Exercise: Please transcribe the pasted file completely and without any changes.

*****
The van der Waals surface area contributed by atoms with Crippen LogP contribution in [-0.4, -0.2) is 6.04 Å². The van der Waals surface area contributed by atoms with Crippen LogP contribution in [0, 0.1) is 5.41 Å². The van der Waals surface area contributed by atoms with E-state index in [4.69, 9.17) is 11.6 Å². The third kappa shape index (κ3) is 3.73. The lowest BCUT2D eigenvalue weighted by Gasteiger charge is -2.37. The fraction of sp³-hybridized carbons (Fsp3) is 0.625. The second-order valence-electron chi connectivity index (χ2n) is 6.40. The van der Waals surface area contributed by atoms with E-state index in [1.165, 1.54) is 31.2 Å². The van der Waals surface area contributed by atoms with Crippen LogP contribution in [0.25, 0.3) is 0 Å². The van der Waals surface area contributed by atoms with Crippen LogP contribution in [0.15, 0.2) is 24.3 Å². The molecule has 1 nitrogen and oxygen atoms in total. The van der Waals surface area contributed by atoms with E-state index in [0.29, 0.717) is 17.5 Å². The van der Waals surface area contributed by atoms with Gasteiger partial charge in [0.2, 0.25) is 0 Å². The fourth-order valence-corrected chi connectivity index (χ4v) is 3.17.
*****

The van der Waals surface area contributed by atoms with Crippen LogP contribution in [-0.4, -0.2) is 6.04 Å². The van der Waals surface area contributed by atoms with Crippen LogP contribution in [0, 0.1) is 5.41 Å². The van der Waals surface area contributed by atoms with E-state index in [4.69, 9.17) is 11.6 Å². The third kappa shape index (κ3) is 3.73. The lowest BCUT2D eigenvalue weighted by Gasteiger charge is -2.37. The fraction of sp³-hybridized carbons (Fsp3) is 0.625. The second-order valence-electron chi connectivity index (χ2n) is 6.40. The van der Waals surface area contributed by atoms with E-state index in [1.165, 1.54) is 31.2 Å². The van der Waals surface area contributed by atoms with Crippen LogP contribution in [0.25, 0.3) is 0 Å². The van der Waals surface area contributed by atoms with Crippen LogP contribution in [0.15, 0.2) is 24.3 Å². The molecule has 1 nitrogen and oxygen atoms in total. The van der Waals surface area contributed by atoms with E-state index in [0.29, 0.717) is 17.5 Å². The van der Waals surface area contributed by atoms with Gasteiger partial charge in [0.2, 0.25) is 0 Å². The fourth-order valence-corrected chi connectivity index (χ4v) is 3.17.